Ice hockey players dice with death on a frozen loch


THRILLSEEKERS took their lives in their hands by playing an ice hockey match in the middle of a frozen loch.

YouTube footage shows the daredevils even lugged their goals out on to the ice for the game.

The players ignored clear warning signs at the side of Castle Semple Loch, Renfrewshire.

Safety chiefs say such stunts could easily end in tragedy and urged Scots to stay off frozen lochs for the rest of what promises to be a long and harsh winter.

The “Pond Hockey” game took place in December and the footage was posted on YouTube last week.

Dozens of youngsters descended on the frozen loch and first cleared away a large rectangle of snow to make the pitch.

They then placed the goals and, armed with sticks and a puck, got the game underway.

The description of the video claims that “the majority of the hockey players are (or were) associated with the North Ayrshire hockey team”.

A spokesman for Strathclyde Fire and Rescue said: “Playing ice hockey on a frozen loch can seem exciting but there is the danger that the ice will be unsafe.

“We would advise people going near places like Castle Semple Loch to admire the scenery but not go on the ice because they could be risking their life.”

The Royal Society for the Prevention of Accidents (Rospa) said: “Although frozen water can look tempting, there’s simply no way of knowing whether the ice will hold your weight and it’s often too late by the time you find out that it won’t.”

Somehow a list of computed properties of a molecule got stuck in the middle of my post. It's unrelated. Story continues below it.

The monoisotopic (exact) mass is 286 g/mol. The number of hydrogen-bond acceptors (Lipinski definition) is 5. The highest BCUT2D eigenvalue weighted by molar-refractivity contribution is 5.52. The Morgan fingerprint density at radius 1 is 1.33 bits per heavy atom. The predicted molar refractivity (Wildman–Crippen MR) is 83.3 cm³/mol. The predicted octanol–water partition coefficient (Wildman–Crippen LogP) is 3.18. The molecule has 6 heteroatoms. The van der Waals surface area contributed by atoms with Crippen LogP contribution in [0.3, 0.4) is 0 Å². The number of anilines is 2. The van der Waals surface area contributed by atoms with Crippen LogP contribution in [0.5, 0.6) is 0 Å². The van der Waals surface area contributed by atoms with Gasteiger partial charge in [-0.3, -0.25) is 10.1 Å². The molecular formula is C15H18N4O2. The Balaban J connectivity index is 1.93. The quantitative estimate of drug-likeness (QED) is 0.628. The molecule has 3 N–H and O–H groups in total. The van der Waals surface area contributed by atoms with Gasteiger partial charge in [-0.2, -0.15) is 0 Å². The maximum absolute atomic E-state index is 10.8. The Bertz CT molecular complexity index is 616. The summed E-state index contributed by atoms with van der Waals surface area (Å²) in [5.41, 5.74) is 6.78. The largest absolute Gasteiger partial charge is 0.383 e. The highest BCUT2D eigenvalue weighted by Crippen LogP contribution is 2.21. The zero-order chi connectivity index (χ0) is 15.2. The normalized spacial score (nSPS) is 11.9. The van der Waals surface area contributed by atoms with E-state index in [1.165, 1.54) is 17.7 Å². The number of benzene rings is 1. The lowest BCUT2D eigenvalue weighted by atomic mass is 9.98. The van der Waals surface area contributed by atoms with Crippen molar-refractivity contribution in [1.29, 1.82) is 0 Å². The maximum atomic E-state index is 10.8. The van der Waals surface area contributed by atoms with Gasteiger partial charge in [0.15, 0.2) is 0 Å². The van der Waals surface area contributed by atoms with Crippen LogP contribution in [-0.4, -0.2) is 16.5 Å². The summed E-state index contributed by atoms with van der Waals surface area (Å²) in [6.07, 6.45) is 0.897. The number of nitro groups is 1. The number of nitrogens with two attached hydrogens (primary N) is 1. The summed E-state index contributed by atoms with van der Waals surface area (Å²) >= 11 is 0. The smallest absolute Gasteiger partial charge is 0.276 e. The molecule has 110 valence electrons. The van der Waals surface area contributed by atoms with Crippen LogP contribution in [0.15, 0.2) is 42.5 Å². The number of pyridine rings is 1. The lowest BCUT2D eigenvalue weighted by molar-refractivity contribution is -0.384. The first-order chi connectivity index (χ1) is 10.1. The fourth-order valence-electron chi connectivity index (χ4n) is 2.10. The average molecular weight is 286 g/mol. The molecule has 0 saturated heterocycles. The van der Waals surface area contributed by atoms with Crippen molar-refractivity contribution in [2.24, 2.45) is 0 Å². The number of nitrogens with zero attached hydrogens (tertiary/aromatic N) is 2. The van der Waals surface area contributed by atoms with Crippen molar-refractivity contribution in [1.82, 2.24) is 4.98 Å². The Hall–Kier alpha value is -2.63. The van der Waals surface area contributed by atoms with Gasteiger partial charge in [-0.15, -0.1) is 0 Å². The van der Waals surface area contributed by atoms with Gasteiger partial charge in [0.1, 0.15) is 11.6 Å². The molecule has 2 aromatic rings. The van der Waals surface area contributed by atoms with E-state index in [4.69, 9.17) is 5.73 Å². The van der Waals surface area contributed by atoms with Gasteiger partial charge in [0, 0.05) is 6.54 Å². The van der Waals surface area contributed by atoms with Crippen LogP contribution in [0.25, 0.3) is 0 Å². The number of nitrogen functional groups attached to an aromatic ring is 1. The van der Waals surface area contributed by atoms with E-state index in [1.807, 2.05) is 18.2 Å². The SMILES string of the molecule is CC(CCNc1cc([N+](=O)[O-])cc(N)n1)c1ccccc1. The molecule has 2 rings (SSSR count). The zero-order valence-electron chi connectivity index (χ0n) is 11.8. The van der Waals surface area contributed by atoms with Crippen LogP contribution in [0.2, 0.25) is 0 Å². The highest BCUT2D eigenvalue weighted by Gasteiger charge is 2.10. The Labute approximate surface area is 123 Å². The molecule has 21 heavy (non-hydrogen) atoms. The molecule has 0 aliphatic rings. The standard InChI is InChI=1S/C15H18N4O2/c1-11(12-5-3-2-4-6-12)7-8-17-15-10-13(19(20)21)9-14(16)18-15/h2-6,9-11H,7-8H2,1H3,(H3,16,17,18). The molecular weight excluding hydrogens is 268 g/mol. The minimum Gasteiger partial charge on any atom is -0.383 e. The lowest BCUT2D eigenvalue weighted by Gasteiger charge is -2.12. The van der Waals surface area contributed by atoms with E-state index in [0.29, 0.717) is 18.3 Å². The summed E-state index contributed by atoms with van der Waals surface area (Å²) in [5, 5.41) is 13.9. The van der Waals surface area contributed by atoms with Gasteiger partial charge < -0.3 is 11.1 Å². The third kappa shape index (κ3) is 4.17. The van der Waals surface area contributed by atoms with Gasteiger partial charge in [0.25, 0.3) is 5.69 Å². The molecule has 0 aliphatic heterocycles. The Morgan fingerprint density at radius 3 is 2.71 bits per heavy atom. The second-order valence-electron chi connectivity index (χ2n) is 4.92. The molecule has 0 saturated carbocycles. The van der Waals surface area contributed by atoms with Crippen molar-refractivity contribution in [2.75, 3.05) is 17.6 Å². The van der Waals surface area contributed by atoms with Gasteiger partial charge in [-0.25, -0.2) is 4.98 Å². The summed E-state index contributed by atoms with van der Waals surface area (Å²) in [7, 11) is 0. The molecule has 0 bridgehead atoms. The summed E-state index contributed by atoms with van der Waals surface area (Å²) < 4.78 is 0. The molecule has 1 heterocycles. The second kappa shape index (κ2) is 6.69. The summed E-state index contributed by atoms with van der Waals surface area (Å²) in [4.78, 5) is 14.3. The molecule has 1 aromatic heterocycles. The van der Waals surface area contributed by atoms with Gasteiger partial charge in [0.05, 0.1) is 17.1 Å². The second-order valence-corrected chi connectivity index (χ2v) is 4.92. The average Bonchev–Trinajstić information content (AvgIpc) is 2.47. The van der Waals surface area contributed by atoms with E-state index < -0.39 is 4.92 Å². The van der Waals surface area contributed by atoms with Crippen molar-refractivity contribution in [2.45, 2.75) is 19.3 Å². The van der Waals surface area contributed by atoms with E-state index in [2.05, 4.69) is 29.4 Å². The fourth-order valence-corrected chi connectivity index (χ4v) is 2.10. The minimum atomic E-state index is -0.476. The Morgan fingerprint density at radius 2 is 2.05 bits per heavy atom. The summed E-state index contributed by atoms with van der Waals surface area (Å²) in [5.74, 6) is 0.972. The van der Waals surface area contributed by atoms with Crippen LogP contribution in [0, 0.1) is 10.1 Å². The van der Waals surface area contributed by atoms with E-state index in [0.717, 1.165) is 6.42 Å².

“Ice-related drownings, however, are easily preventable. We advise people to take care around the edges of lakes, rivers and lochs, because snow can obscure them, and we recommend that dogs are kept on a lead so they do not run out on to the ice.”

The organisation says 20 people have died in the UK in the past decade as a result of falling through ice.

As well as the obvious risk of drowning, falling into icy water can cause the rapid onset of hypothermia or heart attacks, say Rospa.

The loch is part of Clyde Muirshiel Regional Park. A spokeswoman said the general manager did not wish to comment because it was “not a current news issue”.

But an insider admitted they were aware of the problem. “This happened last year as well. We have put up signage but we do not have any powers to stop people. We advise people to take care and be responsible for their actions.”

No one was available for comment from North Ayrshire Ice Hockey Club.

For the second winter running, fire and rescue chiefs have issued a general warning to stay off all iced-over ponds, rivers and “other bodies of water”.

In November last year, a man had to be pulled from Kilmardinny Loch, Bearsden, East Dunbartonshire, after falling through the ice while trying to rescue his dog.